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You Might Be a Plotter If…

As I’ve written many times before, I’m all about freestyling when it comes to writing. That’s the way I write best 99 times out of 100. Maybe even 999 times out of 1,000.

In the creative writing world, this style preference is called “pantsing,” a less wordy way of saying “writing by the seat of your pants.” The opposite – when you plan everything out beforehand with outlines, bullet points and the like – is called “plotting.”

Contrary to what some people say, one is not superior to the other. Different people with different brains and different ways of processing their thoughts naturally have different forms of efficiently expressing themselves.

(Hence the reason for the free report right below.)

It’s all about figuring out your particular brain, your particular way of processing and your particular best form of expression. Don’t let anyone tell you otherwise.

For that matter, don’t let anyone tell you that you have to fall into one category or the other. It’s just as acceptable to find your happy writing place somewhere on the spectrum as to be full-blown on one side or the other.

Many times, writers will simply gravitate toward that happy writing place without ever knowing the “technical” terms behind what they do. But just in case someone has brainwashed you into thinking you have to be one way – when you’re actually the other – here are a few friendly tips…

If you find yourself using too many “buts” and “yets” in your copy, you might be much more of a plotter than you think.

The same thing goes for “however” and the much more old-fashioned “nevertheless” or “nonetheless.”

Admittedly (there’s another one), I love those words and I’m just about as far from a plotter as possible. “But” I use them to establish an argument and then provide alternative theories and perspectives. Like I just did there.

That’s fine (up to a certain point, of course). What’s not fine is when those alternative theories and perspectives confuse or diminish your message.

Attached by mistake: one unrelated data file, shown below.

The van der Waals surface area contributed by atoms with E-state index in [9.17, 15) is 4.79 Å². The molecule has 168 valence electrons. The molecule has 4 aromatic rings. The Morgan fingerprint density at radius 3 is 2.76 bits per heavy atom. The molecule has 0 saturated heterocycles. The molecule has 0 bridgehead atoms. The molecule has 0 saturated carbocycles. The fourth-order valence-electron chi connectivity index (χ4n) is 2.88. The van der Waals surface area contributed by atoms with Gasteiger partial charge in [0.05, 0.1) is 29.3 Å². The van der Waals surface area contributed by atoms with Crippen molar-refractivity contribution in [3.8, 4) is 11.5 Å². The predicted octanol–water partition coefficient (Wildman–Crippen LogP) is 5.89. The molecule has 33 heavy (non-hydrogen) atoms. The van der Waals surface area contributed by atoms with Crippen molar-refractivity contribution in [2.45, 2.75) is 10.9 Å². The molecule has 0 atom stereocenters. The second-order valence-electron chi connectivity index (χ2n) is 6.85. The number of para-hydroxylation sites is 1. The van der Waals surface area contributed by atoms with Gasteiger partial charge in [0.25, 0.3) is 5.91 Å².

If they do, you might want to try an outline on for size.

It doesn’t have to be an intensely detailed outline. Feel free to start out small like this:

  1. State your thesis.

  2. List a one-sentence summary of your supporting points

  3. Add in one argument to each of those supporting points.

  4. Include a counterpoint to that argument.

Tada! You’ve got an outline to work off of.

Now go see if it helps.

Another excellent nudge in the plotting direction is when you find yourself going down too many or too longwinded bunny trails as you write.

Depending on your topic and where it’s going to be published, a little bunny trail or two might be cute. It could even be effective.

It’s when a bunny trail turns into an interstate that you have a definite problem.

Just because you can draw a connection between point A and point 43 doesn’t mean that you need to. Or that you should.

If your brain has a bad habit of taking your write-ups in that kind of direction, a solid outline is almost guaranteed to help in every way possible:

  • Cutting down on your time spent

  • Helping you present yourself more professionally

  • Giving readers a much better chance at understanding your main message.

If plotting helps you achieve those goals, then let's be honest. There’s really no reason to pants.

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